Every child has a piece of hidden magic—often it is even hidden from themselves. When we take the time to search for and discover these pieces of magic, we find untapped learning potential.
This year, I worked with an exceptional group of young ladies. Now, when I first met them and listened to them loudly moan and groan about how much they “hated” reading, did I automatically think, “What an exceptional group of young people”? Um… not necessarily. But I did realize that in order to make a positive academic impact with these children, I needed to tap into something deeper. I needed to connect with them on a level that was personal and meaningful to them. I spent time learning about my girls, their talents, gifts, cultures, and backgrounds. All of these factors influence learning, so I knew that the more I learned about them, the better chance I would have of engaging my students in literacy.
Immersing them in reading was not an easy task, as they routinely balked at the idea of reading books, stories, and even electronic literature sources. I spent time daily trying to break down the walls they would put up. I knew they each housed pieces of hidden magic and passion, and I was determined to find this in each of them.
Then, one day at recess, I saw them stepping. They were laughing, engaged in what they were doing, talking each other through the steps, and they were GOOD. I ran to grab my camera so that I could capture the magic.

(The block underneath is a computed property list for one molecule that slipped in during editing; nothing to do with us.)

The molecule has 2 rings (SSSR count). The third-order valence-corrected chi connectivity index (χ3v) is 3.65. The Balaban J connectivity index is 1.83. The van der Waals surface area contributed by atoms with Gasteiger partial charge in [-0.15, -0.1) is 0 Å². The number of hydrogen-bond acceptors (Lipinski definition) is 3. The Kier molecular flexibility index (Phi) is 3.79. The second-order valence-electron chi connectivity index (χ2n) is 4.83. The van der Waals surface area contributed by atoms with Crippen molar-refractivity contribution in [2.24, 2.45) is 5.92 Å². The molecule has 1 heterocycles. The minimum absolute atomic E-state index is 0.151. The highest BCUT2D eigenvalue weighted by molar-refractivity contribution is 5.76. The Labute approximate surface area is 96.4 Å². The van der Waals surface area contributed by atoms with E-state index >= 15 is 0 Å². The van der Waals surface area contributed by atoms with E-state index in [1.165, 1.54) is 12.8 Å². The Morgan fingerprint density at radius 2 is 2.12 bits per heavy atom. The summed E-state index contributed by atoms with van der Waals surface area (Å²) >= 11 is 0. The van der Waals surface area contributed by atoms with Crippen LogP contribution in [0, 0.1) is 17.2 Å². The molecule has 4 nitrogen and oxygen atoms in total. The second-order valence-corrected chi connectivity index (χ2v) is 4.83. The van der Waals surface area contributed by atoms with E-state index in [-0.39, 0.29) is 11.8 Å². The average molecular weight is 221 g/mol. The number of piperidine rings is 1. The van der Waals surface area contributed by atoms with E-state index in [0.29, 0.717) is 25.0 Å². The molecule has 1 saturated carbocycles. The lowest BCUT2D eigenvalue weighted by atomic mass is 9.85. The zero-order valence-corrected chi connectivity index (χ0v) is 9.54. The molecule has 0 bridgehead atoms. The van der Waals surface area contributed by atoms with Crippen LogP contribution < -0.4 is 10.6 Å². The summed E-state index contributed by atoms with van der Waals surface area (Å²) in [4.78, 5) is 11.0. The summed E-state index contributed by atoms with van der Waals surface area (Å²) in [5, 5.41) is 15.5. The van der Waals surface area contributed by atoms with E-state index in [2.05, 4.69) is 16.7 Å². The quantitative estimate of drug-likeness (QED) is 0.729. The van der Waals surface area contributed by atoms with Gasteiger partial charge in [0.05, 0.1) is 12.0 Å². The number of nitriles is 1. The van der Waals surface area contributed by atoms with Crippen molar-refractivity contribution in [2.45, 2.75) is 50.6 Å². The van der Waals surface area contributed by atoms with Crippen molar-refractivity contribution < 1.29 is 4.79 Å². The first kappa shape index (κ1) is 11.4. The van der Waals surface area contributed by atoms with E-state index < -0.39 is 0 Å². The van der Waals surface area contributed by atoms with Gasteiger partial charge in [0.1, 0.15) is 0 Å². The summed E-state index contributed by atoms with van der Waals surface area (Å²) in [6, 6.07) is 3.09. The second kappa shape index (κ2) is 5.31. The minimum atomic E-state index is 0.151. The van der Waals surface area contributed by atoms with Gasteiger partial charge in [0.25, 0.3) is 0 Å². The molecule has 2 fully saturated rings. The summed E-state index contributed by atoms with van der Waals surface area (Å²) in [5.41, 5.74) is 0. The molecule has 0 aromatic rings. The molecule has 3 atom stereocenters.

We are example-setters. If we want to lead our students to meaningful learning by igniting their passions, we must first be passionate about seeking our own learning. I shared my passions with these students– not just great books, but my family, my love of music, and my love of learning new things. I made sure they had lots of opportunities to share their passions and talents with me. I learned that they were not only talented steppers, but that they enjoyed mysteries and science. They loved music (just not country music!). Friendships and status in the school were very important to them. It took some time, but I felt us grow into a small community of learners and sharers.
As we neared the end of school, I thanked them for the opportunity to share my love of reading with them. Then I surprised them by asking them to teach me how to step. I explained that, although I have never been blessed with the dancing gene, I wanted them to share their passion with me by teaching me.
We discussed the importance of breaking lessons into small steps and the necessity of repetition in instruction when teaching someone a new skill. I also gave them permission to laugh WITH me, but not AT me. After several minutes of pre-teaching (breaking the routine into chunks), they celebrated with me as I began to grasp the step routine.
At the end of the day, we (educators) just want to know we’ve made a difference, that we’ve touched students’ lives or helped them learn. Without a doubt, tapping into students’ passions will open up avenues for deep and relevant learning, both for students and teachers.